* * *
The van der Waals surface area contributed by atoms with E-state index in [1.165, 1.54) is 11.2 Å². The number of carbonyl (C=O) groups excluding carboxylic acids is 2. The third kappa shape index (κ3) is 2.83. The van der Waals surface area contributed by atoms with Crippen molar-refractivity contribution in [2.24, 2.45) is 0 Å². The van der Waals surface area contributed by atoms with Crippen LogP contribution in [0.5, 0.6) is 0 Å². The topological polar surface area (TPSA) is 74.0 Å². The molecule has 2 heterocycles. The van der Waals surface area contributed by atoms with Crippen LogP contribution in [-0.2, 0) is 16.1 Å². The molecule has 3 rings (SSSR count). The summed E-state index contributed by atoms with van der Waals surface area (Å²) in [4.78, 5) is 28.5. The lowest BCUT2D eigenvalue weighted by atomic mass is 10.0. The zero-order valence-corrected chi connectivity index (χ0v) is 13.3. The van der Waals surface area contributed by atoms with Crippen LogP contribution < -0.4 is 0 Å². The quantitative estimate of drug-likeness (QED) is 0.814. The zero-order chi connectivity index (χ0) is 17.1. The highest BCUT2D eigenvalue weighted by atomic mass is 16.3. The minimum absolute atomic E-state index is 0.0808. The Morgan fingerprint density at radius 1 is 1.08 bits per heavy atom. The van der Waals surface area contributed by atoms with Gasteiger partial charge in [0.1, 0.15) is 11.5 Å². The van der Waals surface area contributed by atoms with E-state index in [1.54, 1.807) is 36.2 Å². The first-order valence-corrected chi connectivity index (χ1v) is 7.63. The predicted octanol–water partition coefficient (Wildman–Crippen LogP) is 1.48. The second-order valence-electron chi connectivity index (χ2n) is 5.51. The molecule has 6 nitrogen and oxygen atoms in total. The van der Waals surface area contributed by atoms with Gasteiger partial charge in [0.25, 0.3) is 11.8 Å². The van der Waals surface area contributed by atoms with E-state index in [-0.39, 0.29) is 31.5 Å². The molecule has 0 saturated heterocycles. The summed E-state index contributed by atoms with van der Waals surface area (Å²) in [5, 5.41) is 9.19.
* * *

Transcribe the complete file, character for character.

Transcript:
The van der Waals surface area contributed by atoms with E-state index in [1.165, 1.54) is 11.2 Å². The number of carbonyl (C=O) groups excluding carboxylic acids is 2. The third kappa shape index (κ3) is 2.83. The van der Waals surface area contributed by atoms with Crippen molar-refractivity contribution in [2.24, 2.45) is 0 Å². The van der Waals surface area contributed by atoms with Crippen LogP contribution in [0.5, 0.6) is 0 Å². The topological polar surface area (TPSA) is 74.0 Å². The molecule has 2 heterocycles. The van der Waals surface area contributed by atoms with Crippen LogP contribution in [-0.2, 0) is 16.1 Å². The molecule has 3 rings (SSSR count). The summed E-state index contributed by atoms with van der Waals surface area (Å²) in [4.78, 5) is 28.5. The lowest BCUT2D eigenvalue weighted by atomic mass is 10.0. The zero-order valence-corrected chi connectivity index (χ0v) is 13.3. The van der Waals surface area contributed by atoms with Crippen LogP contribution < -0.4 is 0 Å². The quantitative estimate of drug-likeness (QED) is 0.814. The zero-order chi connectivity index (χ0) is 17.1. The highest BCUT2D eigenvalue weighted by atomic mass is 16.3. The minimum absolute atomic E-state index is 0.0808. The Morgan fingerprint density at radius 1 is 1.08 bits per heavy atom. The van der Waals surface area contributed by atoms with Gasteiger partial charge in [0.1, 0.15) is 11.5 Å². The van der Waals surface area contributed by atoms with E-state index in [1.54, 1.807) is 36.2 Å². The first-order valence-corrected chi connectivity index (χ1v) is 7.63. The predicted octanol–water partition coefficient (Wildman–Crippen LogP) is 1.48. The second-order valence-electron chi connectivity index (χ2n) is 5.51. The molecule has 6 nitrogen and oxygen atoms in total. The van der Waals surface area contributed by atoms with Gasteiger partial charge in [0.25, 0.3) is 11.8 Å². The van der Waals surface area contributed by atoms with E-state index in [-0.39, 0.29) is 31.5 Å². The molecule has 0 saturated heterocycles. The summed E-state index contributed by atoms with van der Waals surface area (Å²) in [5, 5.41) is 9.19.